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  • Poster presentation
  • Open Access

Frequency and function of KIR+ CD8+ T cells in HTLV-1 infection

  • 1Email author,
  • 1,
  • 1,
  • 1,
  • 3,
  • 1,
  • 2,
  • 1 and
  • 1
Retrovirology201411 (Suppl 1) :P79

https://doi.org/10.1186/1742-4690-11-S1-P79

  • Published:

Keywords

  • Peptide
  • Preliminary Data
  • Major Determinant
  • Asymptomatic Carrier
  • Proviral Load

An efficient antiviral cytotoxic T lymphocyte (CTL) response to HTLV-1 infection maintains a low proviral load (PVL), reducing the risk of HAM/TSP. Host genotype, particularly of HLA class I, is a major determinant of CTL efficiency, and the influence of specific HLA class I alleles on HTLV-1 immunity is well documented. We recently showed that killer immunoglobulin-like receptor (KIR) genotype also influences CTL efficiency, by affecting HLA class I-mediated HTLV-1 immunity. Possession of the KIR2DL2 gene enhanced the effect of known protective or detrimental HLA class I alleles on PVL and HAM/TSP risk. This study aims to profile the frequency and function of CD8+ T cells expressing KIR2DL2 and other KIRs in HTLV-1 infection. Analysing total KIR expression showed the presence of KIR+CD8+ T cells, NK cells and CD4+ T cells in PBMCs from uninfected and HTLV-1+ donors. A subset of HTLV-1+ donors had high frequencies of total KIR+CD8+ T cells. Analysing individual KIRs revealed the presence of KIR2DL2+CD8+ T cells in HTLV-1+ donors. Preliminary data from PBMCs stimulated with Tax peptides indicates that KIR2DL2+CD8+ T cells constitute a very small proportion of the IFNγ-producing Tax-specific CD8+ T cell population. HTLV-1+ asymptomatic carriers had higher frequencies of IFNγ-producing Tax-specific KIR2DL2+CD8+ T cells than donors with HAM/TSP did. Further work is underway to characterise the function of Tax-specific CD8+ T cells by staining with anti-CD107a, anti-IFNγ and the HLA-A2/Tax11-19 pentamer, and to compare the frequency and function of KIR2DL2+CD8+ T cells with those expressing other 2-domain KIRs.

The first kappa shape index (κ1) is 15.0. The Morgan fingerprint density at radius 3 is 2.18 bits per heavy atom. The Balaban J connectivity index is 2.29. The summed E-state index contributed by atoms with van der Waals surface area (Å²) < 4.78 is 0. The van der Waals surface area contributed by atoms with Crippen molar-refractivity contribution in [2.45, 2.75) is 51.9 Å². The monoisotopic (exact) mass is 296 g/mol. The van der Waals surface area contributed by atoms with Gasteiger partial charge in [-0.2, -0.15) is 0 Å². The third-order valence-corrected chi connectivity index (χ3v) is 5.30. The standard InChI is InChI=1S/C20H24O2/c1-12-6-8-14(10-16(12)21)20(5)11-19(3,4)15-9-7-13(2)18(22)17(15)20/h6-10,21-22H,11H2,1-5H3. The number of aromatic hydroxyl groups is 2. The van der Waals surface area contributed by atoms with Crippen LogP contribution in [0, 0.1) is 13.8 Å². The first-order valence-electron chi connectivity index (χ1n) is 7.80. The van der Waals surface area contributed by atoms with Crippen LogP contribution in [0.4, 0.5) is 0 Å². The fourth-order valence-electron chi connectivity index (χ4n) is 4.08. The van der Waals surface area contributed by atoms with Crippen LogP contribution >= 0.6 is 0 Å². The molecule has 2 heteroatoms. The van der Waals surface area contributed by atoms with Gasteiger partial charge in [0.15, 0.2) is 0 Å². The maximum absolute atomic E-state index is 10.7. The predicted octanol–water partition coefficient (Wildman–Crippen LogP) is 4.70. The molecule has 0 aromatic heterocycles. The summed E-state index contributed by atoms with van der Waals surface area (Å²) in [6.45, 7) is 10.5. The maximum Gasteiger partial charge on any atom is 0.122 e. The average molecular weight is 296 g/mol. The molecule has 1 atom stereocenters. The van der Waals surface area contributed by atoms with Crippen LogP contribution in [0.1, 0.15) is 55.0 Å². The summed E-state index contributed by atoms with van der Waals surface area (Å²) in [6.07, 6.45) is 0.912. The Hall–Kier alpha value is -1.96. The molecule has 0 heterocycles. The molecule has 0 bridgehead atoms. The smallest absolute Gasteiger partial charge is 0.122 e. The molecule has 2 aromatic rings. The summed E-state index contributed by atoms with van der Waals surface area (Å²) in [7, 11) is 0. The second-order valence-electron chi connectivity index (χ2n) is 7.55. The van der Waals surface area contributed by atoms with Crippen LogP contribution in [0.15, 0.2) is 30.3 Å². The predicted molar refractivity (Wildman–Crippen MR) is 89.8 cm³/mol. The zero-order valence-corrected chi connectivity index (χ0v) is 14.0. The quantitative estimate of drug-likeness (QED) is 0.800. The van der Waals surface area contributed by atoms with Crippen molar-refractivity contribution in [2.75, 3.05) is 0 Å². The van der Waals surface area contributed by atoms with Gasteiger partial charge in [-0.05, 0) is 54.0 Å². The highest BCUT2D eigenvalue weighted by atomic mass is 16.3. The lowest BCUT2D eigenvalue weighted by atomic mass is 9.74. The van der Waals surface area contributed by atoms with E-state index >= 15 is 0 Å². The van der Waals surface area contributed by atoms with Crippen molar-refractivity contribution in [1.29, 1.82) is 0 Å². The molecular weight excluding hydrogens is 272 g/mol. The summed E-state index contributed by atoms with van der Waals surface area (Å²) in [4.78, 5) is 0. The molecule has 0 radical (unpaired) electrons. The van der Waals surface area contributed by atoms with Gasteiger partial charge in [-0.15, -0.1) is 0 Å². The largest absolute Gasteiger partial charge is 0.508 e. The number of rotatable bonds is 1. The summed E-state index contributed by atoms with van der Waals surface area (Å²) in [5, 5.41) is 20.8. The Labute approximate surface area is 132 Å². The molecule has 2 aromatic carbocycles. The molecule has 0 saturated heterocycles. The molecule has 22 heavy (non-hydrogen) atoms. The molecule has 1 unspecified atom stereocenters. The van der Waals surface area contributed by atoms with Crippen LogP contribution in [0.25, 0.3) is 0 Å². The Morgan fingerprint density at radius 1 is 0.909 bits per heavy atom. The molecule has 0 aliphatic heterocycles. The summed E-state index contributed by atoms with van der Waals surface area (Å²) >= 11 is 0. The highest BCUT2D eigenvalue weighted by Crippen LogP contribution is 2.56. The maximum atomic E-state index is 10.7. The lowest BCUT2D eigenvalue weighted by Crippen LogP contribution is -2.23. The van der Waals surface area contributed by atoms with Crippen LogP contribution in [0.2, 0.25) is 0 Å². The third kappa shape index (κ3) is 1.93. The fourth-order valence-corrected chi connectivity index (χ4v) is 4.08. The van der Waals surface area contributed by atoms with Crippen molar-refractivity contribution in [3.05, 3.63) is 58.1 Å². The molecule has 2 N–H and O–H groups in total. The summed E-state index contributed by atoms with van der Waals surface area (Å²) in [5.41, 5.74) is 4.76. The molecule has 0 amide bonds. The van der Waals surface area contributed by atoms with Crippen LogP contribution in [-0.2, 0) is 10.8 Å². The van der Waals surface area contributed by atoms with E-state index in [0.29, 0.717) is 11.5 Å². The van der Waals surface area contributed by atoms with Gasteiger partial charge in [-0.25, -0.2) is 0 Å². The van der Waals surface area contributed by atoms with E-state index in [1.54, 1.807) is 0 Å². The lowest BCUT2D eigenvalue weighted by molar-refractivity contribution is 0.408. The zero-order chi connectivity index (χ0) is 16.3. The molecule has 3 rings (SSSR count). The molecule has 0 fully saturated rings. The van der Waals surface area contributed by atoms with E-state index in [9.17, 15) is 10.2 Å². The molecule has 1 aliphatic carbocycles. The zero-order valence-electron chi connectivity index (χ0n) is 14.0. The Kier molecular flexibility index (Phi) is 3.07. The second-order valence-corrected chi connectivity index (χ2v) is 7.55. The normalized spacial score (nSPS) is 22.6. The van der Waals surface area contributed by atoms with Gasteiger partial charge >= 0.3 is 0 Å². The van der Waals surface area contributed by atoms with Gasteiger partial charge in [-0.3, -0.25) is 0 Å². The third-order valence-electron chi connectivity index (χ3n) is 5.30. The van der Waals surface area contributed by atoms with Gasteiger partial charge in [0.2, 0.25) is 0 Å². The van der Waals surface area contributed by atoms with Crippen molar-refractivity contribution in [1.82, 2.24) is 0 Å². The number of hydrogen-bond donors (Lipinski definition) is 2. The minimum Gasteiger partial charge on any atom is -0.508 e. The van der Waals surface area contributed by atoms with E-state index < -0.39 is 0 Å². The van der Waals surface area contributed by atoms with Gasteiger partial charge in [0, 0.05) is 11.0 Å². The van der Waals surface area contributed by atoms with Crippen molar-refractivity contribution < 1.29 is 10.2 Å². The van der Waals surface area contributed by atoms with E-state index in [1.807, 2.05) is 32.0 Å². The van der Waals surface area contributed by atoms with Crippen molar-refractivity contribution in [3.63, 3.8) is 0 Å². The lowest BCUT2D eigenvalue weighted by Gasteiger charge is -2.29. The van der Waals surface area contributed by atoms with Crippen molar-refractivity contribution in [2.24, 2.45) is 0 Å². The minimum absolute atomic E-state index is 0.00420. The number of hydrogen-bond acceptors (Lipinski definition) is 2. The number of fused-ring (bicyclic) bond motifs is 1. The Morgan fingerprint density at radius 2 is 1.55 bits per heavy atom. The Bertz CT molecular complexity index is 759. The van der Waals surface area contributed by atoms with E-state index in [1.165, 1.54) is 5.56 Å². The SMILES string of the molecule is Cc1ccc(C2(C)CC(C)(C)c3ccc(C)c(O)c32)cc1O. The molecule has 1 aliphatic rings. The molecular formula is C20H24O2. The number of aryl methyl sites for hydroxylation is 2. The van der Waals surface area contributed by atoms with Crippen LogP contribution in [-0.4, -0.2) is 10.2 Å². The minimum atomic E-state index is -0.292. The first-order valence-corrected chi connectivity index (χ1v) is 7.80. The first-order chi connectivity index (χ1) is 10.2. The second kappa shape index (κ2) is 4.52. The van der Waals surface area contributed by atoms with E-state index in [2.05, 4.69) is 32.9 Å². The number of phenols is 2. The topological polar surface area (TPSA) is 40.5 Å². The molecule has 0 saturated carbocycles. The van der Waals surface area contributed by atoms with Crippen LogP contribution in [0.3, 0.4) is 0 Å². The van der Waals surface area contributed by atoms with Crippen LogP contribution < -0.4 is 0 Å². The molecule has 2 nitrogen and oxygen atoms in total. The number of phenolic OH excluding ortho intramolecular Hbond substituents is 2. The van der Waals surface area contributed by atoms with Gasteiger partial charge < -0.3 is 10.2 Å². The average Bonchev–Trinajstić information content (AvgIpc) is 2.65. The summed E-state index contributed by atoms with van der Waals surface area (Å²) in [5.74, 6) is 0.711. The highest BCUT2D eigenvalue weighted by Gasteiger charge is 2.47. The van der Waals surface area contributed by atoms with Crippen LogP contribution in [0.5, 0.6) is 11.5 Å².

Authors’ Affiliations

(1)
Section of Immunology, Imperial College London, UK
(2)
Department of Genito-Urinary Medicine and Communicable Diseases, Imperial College London, UK
(3)
Immunovirologie et polymorphisme génétique, Etablissement Français du Sang, Université de Nantes, Nantes, France

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